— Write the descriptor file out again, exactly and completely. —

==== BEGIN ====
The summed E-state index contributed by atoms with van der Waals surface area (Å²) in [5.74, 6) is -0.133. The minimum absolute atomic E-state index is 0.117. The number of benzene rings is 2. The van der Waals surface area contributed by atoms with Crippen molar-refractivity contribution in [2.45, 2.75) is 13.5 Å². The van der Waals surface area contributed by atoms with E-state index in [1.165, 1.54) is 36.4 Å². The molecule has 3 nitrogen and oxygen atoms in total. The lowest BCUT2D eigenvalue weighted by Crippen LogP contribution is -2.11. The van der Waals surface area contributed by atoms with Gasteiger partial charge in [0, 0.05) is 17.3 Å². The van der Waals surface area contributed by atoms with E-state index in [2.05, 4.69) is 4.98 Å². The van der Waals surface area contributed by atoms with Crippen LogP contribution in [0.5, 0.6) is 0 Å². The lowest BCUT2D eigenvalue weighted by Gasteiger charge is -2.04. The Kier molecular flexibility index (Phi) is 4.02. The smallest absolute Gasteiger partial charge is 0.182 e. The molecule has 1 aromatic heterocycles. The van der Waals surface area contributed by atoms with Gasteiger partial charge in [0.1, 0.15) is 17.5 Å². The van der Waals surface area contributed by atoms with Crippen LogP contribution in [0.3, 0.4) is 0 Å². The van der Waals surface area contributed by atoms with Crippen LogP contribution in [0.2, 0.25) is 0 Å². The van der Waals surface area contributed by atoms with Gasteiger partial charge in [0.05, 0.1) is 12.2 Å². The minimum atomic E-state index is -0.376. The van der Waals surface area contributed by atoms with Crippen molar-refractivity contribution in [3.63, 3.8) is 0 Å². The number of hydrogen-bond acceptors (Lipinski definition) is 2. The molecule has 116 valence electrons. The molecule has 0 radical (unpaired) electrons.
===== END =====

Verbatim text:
The summed E-state index contributed by atoms with van der Waals surface area (Å²) in [5.74, 6) is -0.133. The minimum absolute atomic E-state index is 0.117. The number of benzene rings is 2. The van der Waals surface area contributed by atoms with Crippen molar-refractivity contribution in [2.45, 2.75) is 13.5 Å². The van der Waals surface area contributed by atoms with E-state index in [1.165, 1.54) is 36.4 Å². The molecule has 3 nitrogen and oxygen atoms in total. The lowest BCUT2D eigenvalue weighted by Crippen LogP contribution is -2.11. The van der Waals surface area contributed by atoms with Gasteiger partial charge in [0, 0.05) is 17.3 Å². The van der Waals surface area contributed by atoms with E-state index in [2.05, 4.69) is 4.98 Å². The van der Waals surface area contributed by atoms with Crippen LogP contribution in [0.5, 0.6) is 0 Å². The lowest BCUT2D eigenvalue weighted by Gasteiger charge is -2.04. The Kier molecular flexibility index (Phi) is 4.02. The smallest absolute Gasteiger partial charge is 0.182 e. The molecule has 1 aromatic heterocycles. The van der Waals surface area contributed by atoms with Gasteiger partial charge in [0.1, 0.15) is 17.5 Å². The van der Waals surface area contributed by atoms with Crippen LogP contribution in [0.3, 0.4) is 0 Å². The van der Waals surface area contributed by atoms with Crippen LogP contribution in [0.2, 0.25) is 0 Å². The van der Waals surface area contributed by atoms with Gasteiger partial charge in [0.05, 0.1) is 12.2 Å². The minimum atomic E-state index is -0.376. The van der Waals surface area contributed by atoms with Crippen molar-refractivity contribution in [3.63, 3.8) is 0 Å². The number of hydrogen-bond acceptors (Lipinski definition) is 2. The molecule has 116 valence electrons. The molecule has 0 radical (unpaired) electrons.